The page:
Paramedic Recert EMS Care | 23-MCIT-F3-4102 | Capnography


Paramedic Recert EMS Care | 23-MCIT-F3-4102 | Capnography starts with the introduction to the topic. It outlines the coverage and objectives. The course delves into the different aspects of carbon di-oxide and its context in capnography, including difference between oximetry and capnometry. Further lessons discuss the types of monitors like colorimetric, digital, and digital waveform followed by the types of capnography. Applications , analysis and inferences from the capnographic data are discussed. Capnography usage in intubated patients and on-intubated patients plus analysis of abnormal waveforms are covered in detail.

The lessons covered are :

  • Lesson 1:  End-Tidal CO2 Assessment.
  • Lesson 2:  Types of Et CO2 Monitors.
  • Lesson 3:  Capnography.
  • Lesson 4:  Capnography: Applications And Indications.
  • Lesson 5:  Capnography In Intubated Patients.
  • Lesson 6:  Capnography in Non-Intubated Patients. And,
  • Lesson 7:  Abnormal Capnographic Waveforms.

Core Concepts & Takeaways

The course Objectives are

  • Interpret blood oxygenation levels using pulse oximetry and capnography.
  • Discuss how EtCO₂ measures ventilation and perfusion.
  • Confirm the phases of the EtCO₂ waveform of a capnography.
  • Analyze an EtCO₂ reading to:
    • Assess and monitor proper endotracheal tube placement.
    • Determine and monitor effective ventilation, and,
    • Determine and monitor effective perfusion.

An expert from the chapter Paramedic Recert EMS Care | 23-MCIT-F3-4102 | Capnography

It is essential to understand the features of the normal capnographic waveform, including contour, baseline level, and rate and rise of the carbon dioxide level.

A typical waveform has four distinct phases:

Phase I:  Called the respiratory baseline (A-B), it is the initial stage of exhalation; the gas sample is dead space gas, free of CO2.

Phase II: Indicated by B-C, this is called the expiratory upslope. At point B, alveolar gas mixes with dead space gas, causing an abrupt rise in CO2 levels.

Phase III represents the expiratory or alveolar plateau and is shown as C-D.  The gas sampled is essentially alveolar.  Point D reflects the maximal Et CO2 level or the alveolar CO2 level. The height of the waveform at point D correlates with the numeric value of exhaled CO2 displayed on the cardiac monitor or defibrillator.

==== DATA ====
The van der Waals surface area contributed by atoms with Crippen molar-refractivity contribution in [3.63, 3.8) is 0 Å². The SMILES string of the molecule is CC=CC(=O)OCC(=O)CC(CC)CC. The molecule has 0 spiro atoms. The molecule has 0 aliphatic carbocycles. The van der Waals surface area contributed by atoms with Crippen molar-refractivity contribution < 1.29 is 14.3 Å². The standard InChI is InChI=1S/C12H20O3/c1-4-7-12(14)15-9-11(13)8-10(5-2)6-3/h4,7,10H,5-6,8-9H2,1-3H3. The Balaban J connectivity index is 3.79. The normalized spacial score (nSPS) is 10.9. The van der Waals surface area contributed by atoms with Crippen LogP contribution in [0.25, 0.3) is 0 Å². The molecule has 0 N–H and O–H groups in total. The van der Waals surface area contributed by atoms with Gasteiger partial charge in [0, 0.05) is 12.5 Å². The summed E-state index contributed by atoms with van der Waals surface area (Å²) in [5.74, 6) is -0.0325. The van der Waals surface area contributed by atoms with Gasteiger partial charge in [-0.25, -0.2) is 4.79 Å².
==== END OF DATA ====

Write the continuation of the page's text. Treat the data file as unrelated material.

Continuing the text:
In Phase IV, or inspiratory downstroke (D-E), fresh gas is introduced. This displaces CO2, causing the waveform to return to the baseline CO2 level, approximately 0 mm Hg.

The duration (width) of each waveform corresponds to the duration of ventilation, and the space between waveforms corresponds with the patient’s respiratory rate.

Important Notes:

  • If you only want to take the online course for CME credit, you can pay here.  The fee for online-only does NOT include a skills session nor (re)certification.  You will receive a certificate for one CME credit after successful completion of the course.
  • This course is part of the EMT Recertification  curriculum and the Initial EMT Course.  If you sign up for one of those courses, you will be automatically enrolled in this course. Click here for scheduled courses.
  • To get credit for this course, you must watch all the lessons in their entirety, the course review, and pass the quiz at the end with a score of 75% or better.

Course Curriculum

Paramedic Recert EMS Care | 23-MCIT-F3-4102 | Capnography

  • Lesson 0 – Chapter Introduction
  • Lesson 1 – End Tidal CO2 Assessment
  • Lesson 2 – Types of EtCO2 Monitors
  • Lesson 3 – Capnography
  • Lesson 4 – Capnography: Applications & Indications
  • Lesson 5 – Capnography In Intubated Patients
  • Lesson 6 – Capnography In Non-Intubated Patients
  • Lesson 7 – Abnormal Capnographic Waveforms
  • Lesson 8 – Chapter Review
Course Duration: 0
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